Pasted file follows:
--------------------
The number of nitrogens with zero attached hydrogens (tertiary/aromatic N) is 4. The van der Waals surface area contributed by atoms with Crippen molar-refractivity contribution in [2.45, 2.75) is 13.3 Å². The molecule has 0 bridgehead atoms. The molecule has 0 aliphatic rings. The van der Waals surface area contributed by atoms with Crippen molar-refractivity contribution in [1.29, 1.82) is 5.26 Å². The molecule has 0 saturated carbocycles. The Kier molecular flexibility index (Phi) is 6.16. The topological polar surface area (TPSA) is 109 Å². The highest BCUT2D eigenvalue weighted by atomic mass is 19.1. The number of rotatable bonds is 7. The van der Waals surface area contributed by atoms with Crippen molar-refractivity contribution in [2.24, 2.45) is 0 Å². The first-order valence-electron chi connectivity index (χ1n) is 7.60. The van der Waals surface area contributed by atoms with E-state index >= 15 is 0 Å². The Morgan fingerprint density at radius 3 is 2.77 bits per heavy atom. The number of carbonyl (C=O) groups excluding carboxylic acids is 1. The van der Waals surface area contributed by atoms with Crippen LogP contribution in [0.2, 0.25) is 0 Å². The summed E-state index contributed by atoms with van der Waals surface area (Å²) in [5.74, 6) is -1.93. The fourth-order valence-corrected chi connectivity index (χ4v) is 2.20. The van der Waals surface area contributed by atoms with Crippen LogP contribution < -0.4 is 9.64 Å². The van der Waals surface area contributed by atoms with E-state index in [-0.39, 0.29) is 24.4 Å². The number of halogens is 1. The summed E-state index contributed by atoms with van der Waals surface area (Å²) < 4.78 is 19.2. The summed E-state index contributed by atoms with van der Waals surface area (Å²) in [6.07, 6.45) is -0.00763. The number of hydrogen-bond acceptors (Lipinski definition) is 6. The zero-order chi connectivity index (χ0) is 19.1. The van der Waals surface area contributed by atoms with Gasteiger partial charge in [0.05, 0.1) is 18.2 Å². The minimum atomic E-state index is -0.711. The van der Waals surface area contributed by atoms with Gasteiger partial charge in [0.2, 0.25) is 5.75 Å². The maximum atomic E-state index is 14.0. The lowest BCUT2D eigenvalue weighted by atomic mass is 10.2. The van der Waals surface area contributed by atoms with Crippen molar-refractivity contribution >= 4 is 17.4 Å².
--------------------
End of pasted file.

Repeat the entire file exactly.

The number of nitrogens with zero attached hydrogens (tertiary/aromatic N) is 4. The van der Waals surface area contributed by atoms with Crippen molar-refractivity contribution in [2.45, 2.75) is 13.3 Å². The molecule has 0 bridgehead atoms. The molecule has 0 aliphatic rings. The van der Waals surface area contributed by atoms with Crippen molar-refractivity contribution in [1.29, 1.82) is 5.26 Å². The molecule has 0 saturated carbocycles. The Kier molecular flexibility index (Phi) is 6.16. The topological polar surface area (TPSA) is 109 Å². The highest BCUT2D eigenvalue weighted by atomic mass is 19.1. The number of rotatable bonds is 7. The van der Waals surface area contributed by atoms with Crippen molar-refractivity contribution in [2.24, 2.45) is 0 Å². The first-order valence-electron chi connectivity index (χ1n) is 7.60. The van der Waals surface area contributed by atoms with E-state index >= 15 is 0 Å². The Morgan fingerprint density at radius 3 is 2.77 bits per heavy atom. The number of carbonyl (C=O) groups excluding carboxylic acids is 1. The van der Waals surface area contributed by atoms with Crippen LogP contribution in [0.2, 0.25) is 0 Å². The summed E-state index contributed by atoms with van der Waals surface area (Å²) in [5.74, 6) is -1.93. The fourth-order valence-corrected chi connectivity index (χ4v) is 2.20. The van der Waals surface area contributed by atoms with Crippen LogP contribution < -0.4 is 9.64 Å². The van der Waals surface area contributed by atoms with E-state index in [-0.39, 0.29) is 24.4 Å². The number of halogens is 1. The summed E-state index contributed by atoms with van der Waals surface area (Å²) < 4.78 is 19.2. The summed E-state index contributed by atoms with van der Waals surface area (Å²) in [6.07, 6.45) is -0.00763. The number of hydrogen-bond acceptors (Lipinski definition) is 6. The zero-order chi connectivity index (χ0) is 19.1. The van der Waals surface area contributed by atoms with Gasteiger partial charge in [0.05, 0.1) is 18.2 Å². The minimum atomic E-state index is -0.711. The van der Waals surface area contributed by atoms with Gasteiger partial charge in [0.2, 0.25) is 5.75 Å². The maximum atomic E-state index is 14.0. The lowest BCUT2D eigenvalue weighted by atomic mass is 10.2. The van der Waals surface area contributed by atoms with Crippen molar-refractivity contribution >= 4 is 17.4 Å².